mL milliliter
mm Hg
millimeters of mercury (measure of blood pressure)
MTX methotrexate
MVI Multi-Vitamins or multiple vitamins
N/A or n/a not available
N&V or N/V nausea and vomiting
NA nausea
Na Sodium
NaCl Sodium Chloride (salt)
NaHCO3 sodium bicarbonate
NDC national drug code
NEB or neb nebulizer
No. or no. number
Nos. or nos. numbers
noct night, at night
NPH N insulin (an intermediate-acting insulin)
NPH N insulin (Humulin N or Novolin N)
NPI National Provider Identifier
npo nothing by mouth
NR or N.R. no refill
NRF no refill
NS nasal spray
NS normal saline (0.9% sodium chloride)
NTG nitroglycerin
NV nausea and vomiting
od right eye
ODT orally disintegrating tablet
oint ointment
OP or OPH ophthalmic
OPHT or OPHTH ophthalmic
os left eye
OTC over the counter
ou each eye, both eyes
oz ounce
PA prior authorization
PB or Pb phenobarbital
pc after meals
PCN penicillin
pct percent or percentage
PD pediatric drop
PED pediatric
PEG polyethylene glycol (a laxative)
per by or through
a measure of how acidic or basic a substance is
pkd packaged
pkg package
pkt packet
pm evening, in the evening, after noon
PMS premenstrual syndrome
PNV prenatal vitamins
po by mouth
pp postprandial (after eating)
PR per rectum, by rectum
prn as needed
PSE pseudoephedrine
pt pint
pt or pt. patient
PTU propylthiouracil
q every, each
qam every morning
qd every day, each day, daily
qdam every day in the morning
qd pm every day in the evening
qh every hour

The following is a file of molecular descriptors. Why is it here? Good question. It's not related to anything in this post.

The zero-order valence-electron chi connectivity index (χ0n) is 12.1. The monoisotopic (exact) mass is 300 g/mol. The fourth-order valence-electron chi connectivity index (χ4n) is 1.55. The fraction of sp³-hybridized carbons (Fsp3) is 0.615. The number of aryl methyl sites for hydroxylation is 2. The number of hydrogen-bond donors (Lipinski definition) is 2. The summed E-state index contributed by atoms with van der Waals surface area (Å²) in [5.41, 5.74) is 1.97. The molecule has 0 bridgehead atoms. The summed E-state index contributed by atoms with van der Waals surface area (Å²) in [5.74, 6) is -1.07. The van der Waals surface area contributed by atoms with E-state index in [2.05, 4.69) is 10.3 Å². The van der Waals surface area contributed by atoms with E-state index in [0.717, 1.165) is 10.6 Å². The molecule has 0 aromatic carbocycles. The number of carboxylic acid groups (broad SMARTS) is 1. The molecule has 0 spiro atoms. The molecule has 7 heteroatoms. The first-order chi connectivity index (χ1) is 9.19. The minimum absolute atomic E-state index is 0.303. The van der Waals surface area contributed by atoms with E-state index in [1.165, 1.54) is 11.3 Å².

q12h every 12 hours
q2-3h every two to three hours
q24h every 24 hours
q2-4h every two to four hours
q4h every four hours
q4-6h every four to six hours
q4° every four hours
q6° every six hours
qhs every night at bedtime
qid or q.i.d. four times a day
qod every other day
qpm every evening
q 8pm every day at 8 p.m.
qs or QS or Q.S. quantity sufficient
qt quart
QTY or qty quantity
qw every week, once a week
R rectum, rectally
RA rheumatoid arthritis
RF refill
Rx prescription
s without
SA sustained action
sc subcutaneous, under the skin
sig signa (directions for using a prescription)
SL or S.L. sublingual, under the tongue
SMZ-TMP sulfamethoxazole/trimethoprim
SOB shortness of breath
SOD or sod sodium
sol or soln solution
sq subcutaneous, under the skin
SR sustained release
ss one half (½) (roman numeral)
stat now; immediately
subq subcutaneous, under the skin
sup or supp suppository
susp suspension
syr syrup
SYR syringe
tab tablet
tac or TAC triamcinolone
tud or TUD take as directed
tat or TAT until all taken
tbsp tablespoonful
TCN tetracycline
tiw or t.i.w. three times a week
TMP trimethoprim
top topical
tr timed-release
tsp teaspoonful
tud or TUD take as directed
U units
uad or UAD use as directed
uat or UAT until all taken
ud as directed
ut dict as directed
ung ointment
UTI urinary tract infection
V or v 5 (roman numeral)
vag vaginally
w/ with
w/o without
WA while awake
WH wheezing
wk week
wt weight
WZ wheezing
X or x 10 (roman numeral)
X or x times
x 1 RF times one refill